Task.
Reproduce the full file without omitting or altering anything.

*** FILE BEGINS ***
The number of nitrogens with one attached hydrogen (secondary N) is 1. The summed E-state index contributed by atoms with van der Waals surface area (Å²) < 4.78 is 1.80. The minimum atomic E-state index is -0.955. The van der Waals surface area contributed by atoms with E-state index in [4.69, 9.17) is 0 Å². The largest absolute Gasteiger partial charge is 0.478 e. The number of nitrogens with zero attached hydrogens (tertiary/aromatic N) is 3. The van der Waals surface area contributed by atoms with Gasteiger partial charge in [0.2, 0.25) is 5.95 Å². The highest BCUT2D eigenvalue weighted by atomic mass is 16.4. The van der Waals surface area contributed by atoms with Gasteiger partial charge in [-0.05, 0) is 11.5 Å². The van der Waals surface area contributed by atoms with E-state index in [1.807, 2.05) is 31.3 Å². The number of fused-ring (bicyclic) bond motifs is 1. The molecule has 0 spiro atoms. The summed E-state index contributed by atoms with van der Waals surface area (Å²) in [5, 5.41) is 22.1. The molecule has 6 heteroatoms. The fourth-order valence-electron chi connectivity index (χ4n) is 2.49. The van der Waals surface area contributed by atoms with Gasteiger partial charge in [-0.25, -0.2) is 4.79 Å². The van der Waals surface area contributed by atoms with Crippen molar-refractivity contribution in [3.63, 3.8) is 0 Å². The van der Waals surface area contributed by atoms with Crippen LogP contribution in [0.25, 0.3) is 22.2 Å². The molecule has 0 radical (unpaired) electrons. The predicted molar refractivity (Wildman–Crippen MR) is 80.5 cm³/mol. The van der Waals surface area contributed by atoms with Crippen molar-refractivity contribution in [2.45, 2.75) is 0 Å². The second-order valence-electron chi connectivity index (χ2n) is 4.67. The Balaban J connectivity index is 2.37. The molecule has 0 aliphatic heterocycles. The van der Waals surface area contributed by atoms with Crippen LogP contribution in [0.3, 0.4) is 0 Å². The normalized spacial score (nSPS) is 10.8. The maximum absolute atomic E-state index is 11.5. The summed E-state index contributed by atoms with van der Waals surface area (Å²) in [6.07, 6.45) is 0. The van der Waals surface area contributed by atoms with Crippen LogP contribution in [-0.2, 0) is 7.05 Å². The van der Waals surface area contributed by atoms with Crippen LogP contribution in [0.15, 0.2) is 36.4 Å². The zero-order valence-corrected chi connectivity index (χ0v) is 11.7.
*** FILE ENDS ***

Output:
The number of nitrogens with one attached hydrogen (secondary N) is 1. The summed E-state index contributed by atoms with van der Waals surface area (Å²) < 4.78 is 1.80. The minimum atomic E-state index is -0.955. The van der Waals surface area contributed by atoms with E-state index in [4.69, 9.17) is 0 Å². The largest absolute Gasteiger partial charge is 0.478 e. The number of nitrogens with zero attached hydrogens (tertiary/aromatic N) is 3. The van der Waals surface area contributed by atoms with Gasteiger partial charge in [0.2, 0.25) is 5.95 Å². The highest BCUT2D eigenvalue weighted by atomic mass is 16.4. The van der Waals surface area contributed by atoms with Gasteiger partial charge in [-0.05, 0) is 11.5 Å². The van der Waals surface area contributed by atoms with E-state index in [1.807, 2.05) is 31.3 Å². The number of fused-ring (bicyclic) bond motifs is 1. The molecule has 0 spiro atoms. The summed E-state index contributed by atoms with van der Waals surface area (Å²) in [5, 5.41) is 22.1. The molecule has 6 heteroatoms. The fourth-order valence-electron chi connectivity index (χ4n) is 2.49. The van der Waals surface area contributed by atoms with Gasteiger partial charge in [-0.25, -0.2) is 4.79 Å². The van der Waals surface area contributed by atoms with Crippen molar-refractivity contribution in [3.63, 3.8) is 0 Å². The van der Waals surface area contributed by atoms with Crippen LogP contribution in [0.25, 0.3) is 22.2 Å². The molecule has 0 radical (unpaired) electrons. The predicted molar refractivity (Wildman–Crippen MR) is 80.5 cm³/mol. The van der Waals surface area contributed by atoms with Crippen molar-refractivity contribution in [2.45, 2.75) is 0 Å². The second-order valence-electron chi connectivity index (χ2n) is 4.67. The Balaban J connectivity index is 2.37. The molecule has 0 aliphatic heterocycles. The van der Waals surface area contributed by atoms with Crippen LogP contribution in [0.3, 0.4) is 0 Å². The normalized spacial score (nSPS) is 10.8. The maximum absolute atomic E-state index is 11.5. The summed E-state index contributed by atoms with van der Waals surface area (Å²) in [6.07, 6.45) is 0. The van der Waals surface area contributed by atoms with Crippen LogP contribution in [-0.2, 0) is 7.05 Å². The van der Waals surface area contributed by atoms with Crippen LogP contribution in [0.15, 0.2) is 36.4 Å². The zero-order valence-corrected chi connectivity index (χ0v) is 11.7.